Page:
In an interesting case about the portrait rights of the legendary Dutch football (soccer) player Johan Cruijff, the Supreme Court of the Netherlands recently ruled that a portrait right is not an exclusive right and that a commercial interest can make a difference, unless a reasonable remuneration has already been offered.
Johan Cruijff argued that the publication by the defendant, a Dutch publisher, of a photo book about the years that Cruijff played for Ajax Amsterdam, infringed his ‘right of self-determination’, as the publication had no news value and was therefore not ‘necessary’. Cruijff argued that he had a reasonable, commercial interest in opposing the publication, stated that the book also infringed his right of privacy, possibly harmed his reputation and demanded that the book should be taken off the market.
In short, the Appellate Court concluded earlier that there is no right of self-determination with regard to the use of a portrait, as such a right would unduly hinder the freedom to receive and provide information or ideas by means of photographs. Portrait rights cannot be compared with exclusive IP-rights. Permission is required only with regard to a portrait that was commissioned by the person portrayed. The photos in this case were made by a professional news photographer and consisted mainly of images of Cruijff as a player for Ajax.
The Supreme Court accordingly ruled that Cruijff had no reasonable interest to object to publication. Freedom of expression and freedom of information (newsworthiness) prevailed over Cruijff’s private interests. With regard to the professional activities of famous and well known persons, the Supreme Court concludes that newsworthiness and the interest of informing the public must weigh heavily in balancing the competing interests. “The photos are an illustration of Cruijff’s talent and have an informative value for the public that is interested in football.”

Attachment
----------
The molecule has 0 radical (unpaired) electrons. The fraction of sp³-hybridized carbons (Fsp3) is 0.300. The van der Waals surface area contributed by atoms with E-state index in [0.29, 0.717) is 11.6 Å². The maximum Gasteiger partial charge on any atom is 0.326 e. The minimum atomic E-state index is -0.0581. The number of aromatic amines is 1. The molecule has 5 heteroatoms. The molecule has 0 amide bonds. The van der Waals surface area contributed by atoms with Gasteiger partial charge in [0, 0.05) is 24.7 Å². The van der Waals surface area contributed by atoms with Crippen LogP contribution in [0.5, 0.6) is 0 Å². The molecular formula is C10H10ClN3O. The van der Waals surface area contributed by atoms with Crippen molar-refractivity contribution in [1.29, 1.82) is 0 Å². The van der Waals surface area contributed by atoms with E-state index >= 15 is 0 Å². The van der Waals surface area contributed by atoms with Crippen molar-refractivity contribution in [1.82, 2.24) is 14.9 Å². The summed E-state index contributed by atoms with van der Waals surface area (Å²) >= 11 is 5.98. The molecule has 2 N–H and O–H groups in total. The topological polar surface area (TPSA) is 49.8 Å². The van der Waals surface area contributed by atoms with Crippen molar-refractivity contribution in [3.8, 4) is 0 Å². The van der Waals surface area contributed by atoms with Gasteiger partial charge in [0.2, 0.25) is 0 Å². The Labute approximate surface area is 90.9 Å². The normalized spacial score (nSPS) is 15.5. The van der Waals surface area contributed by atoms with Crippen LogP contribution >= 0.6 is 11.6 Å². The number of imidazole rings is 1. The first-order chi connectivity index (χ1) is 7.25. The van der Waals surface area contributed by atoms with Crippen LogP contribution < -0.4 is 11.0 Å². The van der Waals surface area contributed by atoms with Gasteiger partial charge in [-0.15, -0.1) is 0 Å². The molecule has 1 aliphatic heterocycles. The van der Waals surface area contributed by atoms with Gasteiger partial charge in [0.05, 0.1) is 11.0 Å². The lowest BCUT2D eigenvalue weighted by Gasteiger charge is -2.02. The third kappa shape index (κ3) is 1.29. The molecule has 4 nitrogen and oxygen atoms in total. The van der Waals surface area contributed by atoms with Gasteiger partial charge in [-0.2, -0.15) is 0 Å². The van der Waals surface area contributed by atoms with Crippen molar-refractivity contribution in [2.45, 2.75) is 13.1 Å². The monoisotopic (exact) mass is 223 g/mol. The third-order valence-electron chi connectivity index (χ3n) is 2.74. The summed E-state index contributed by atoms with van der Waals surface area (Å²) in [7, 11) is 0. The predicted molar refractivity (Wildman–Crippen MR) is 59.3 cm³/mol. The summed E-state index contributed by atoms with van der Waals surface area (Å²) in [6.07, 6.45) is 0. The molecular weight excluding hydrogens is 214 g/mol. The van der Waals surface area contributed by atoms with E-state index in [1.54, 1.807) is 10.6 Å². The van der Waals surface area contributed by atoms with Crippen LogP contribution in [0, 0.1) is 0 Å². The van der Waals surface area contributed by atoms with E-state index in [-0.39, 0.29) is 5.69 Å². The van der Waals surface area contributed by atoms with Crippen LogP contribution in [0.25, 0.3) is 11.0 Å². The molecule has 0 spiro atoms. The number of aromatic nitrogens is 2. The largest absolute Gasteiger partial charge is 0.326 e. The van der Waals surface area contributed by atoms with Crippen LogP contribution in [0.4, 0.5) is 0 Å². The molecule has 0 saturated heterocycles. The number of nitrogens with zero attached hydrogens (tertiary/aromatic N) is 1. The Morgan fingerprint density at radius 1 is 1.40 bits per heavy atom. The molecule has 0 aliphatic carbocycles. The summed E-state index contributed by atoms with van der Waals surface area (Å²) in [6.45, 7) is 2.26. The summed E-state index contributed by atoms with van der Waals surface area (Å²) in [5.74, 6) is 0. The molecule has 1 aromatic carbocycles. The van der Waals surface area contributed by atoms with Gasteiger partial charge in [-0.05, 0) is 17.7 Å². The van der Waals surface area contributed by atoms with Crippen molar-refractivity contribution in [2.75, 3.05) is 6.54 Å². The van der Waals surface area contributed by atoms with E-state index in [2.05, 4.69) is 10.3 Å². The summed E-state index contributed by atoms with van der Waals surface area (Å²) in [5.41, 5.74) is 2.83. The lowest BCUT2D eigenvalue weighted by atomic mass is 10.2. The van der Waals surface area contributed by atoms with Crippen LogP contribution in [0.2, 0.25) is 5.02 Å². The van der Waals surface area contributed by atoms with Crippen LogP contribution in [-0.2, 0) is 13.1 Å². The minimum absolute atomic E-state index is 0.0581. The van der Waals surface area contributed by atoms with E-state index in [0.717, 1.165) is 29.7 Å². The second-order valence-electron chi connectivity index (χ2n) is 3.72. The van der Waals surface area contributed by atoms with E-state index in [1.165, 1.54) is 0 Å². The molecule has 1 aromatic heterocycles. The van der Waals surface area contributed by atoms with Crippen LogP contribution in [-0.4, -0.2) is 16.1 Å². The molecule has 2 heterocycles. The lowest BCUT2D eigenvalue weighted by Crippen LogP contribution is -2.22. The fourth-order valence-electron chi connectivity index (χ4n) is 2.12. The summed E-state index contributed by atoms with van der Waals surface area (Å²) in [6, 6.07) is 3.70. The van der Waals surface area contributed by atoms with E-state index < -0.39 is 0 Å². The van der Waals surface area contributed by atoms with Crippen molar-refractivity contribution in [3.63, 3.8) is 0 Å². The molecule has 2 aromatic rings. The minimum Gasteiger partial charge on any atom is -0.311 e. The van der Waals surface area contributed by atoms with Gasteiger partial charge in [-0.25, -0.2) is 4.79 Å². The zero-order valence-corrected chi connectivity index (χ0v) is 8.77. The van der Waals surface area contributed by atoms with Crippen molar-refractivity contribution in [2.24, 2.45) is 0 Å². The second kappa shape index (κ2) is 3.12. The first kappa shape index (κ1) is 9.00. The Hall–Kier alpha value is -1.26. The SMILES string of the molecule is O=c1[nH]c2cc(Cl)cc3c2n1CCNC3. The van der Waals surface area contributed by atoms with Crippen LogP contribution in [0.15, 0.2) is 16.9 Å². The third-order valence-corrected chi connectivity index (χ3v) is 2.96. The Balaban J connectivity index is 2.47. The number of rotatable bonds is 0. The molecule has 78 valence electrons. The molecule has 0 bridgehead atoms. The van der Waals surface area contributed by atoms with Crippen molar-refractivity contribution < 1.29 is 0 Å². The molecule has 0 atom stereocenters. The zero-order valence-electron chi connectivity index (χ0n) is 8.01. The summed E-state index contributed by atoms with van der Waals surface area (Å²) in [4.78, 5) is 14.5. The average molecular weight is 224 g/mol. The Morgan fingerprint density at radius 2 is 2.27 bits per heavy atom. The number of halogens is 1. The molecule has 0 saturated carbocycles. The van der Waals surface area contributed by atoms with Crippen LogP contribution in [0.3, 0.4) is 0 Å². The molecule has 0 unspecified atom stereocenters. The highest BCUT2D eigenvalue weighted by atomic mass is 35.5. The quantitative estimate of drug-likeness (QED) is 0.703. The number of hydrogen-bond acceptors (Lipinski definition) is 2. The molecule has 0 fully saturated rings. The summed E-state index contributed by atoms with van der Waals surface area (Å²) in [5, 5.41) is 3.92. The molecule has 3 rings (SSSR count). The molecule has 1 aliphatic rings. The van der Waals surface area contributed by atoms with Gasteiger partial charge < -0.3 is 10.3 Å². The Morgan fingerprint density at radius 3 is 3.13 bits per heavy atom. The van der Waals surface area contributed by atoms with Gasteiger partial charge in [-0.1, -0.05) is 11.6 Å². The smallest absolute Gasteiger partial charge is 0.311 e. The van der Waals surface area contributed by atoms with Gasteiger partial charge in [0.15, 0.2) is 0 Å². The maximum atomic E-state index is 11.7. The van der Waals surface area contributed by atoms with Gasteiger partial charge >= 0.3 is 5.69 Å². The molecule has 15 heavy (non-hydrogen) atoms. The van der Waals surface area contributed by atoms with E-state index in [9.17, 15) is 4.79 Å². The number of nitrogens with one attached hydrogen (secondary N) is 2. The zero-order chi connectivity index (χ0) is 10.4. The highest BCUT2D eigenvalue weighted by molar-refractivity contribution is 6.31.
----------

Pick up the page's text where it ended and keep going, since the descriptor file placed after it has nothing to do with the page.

A well-known person as Cruijff could however have a commercial interest, based on his so-called ‘cashable popularity’. Such a commercial interest depends on the circumstances of a case. If a commercial interest is established, the reasonable remuneration must be in line with the of degree popularity of the person portrayed and the economic value of his exploitation-interest. If a reasonable remuneration has been offered (as was the case in this procedure), only incidental circumstances can lead to the conclusion that publication is illegitimate.
In the words of the Supreme Court itself:
“3.6.2 (…) Portrait rights are moral rights that are usually valued highly, especially with regard to people that are not well-known by the public. In principle, they do not have to accept that their portrait is made available to the public. However, publication of photographs of professional activities of persons who are well known by the public as a result of their profession and that are made in publicly accessible places, is to some extent inherent to their profession and the therewith associated publicity and interest of the public. Circumstances as general newsworthiness and information of the public are considered of great importance if a publication concerns the professional activities of the person portrayed.
3.6.3. Especially when persons are well-known because of their professional activities, the publication of their portrait may also be of economic interest to the portrayed person. Such interests are also protected by article 8 ECHR and can be of importance while assessing the interests of the portrayed person against the freedom of expression and freedom of information as protected by article 10 ECHR. How much importance is given to the suggested commercial interest of the portrayed person depends on the circumstances of the case. If there is only a commercial interest, a cashable popularity of the person portrayed, and if there are no circumstances that can overrule this interest, then it can be of importance whether a reasonable remuneration has been offered. What can be seen as a reasonable remuneration has to be determined by the circumstances of the case. A remuneration must always do justice to the degree of popularity or fame of the portrayed person and must be in accordance with the value of the commercial exploitation-interest of the portrayed person. When it is established or not contradicted that a reasonable remuneration has been offered (and protection of privacy is not an issue), additional circumstances will be necessary in order to conclude that publication is indeed illegitimate. These circumstances must be clarified, well-argued, by the portrayed person. One example is that the publication may be harmful to the way the person portrayed wishes to exploit his popularity.”
Cruijff did not substantiate that the offered remuneration was not sufficient, there were no other relevant circumstances. Cruijff was therefore unable to stop the exploitation of his popularity by the publication of the book.
A full summary of this case will be added to the Kluwer IP Cases Database ( http://www.kluweripcases.com/).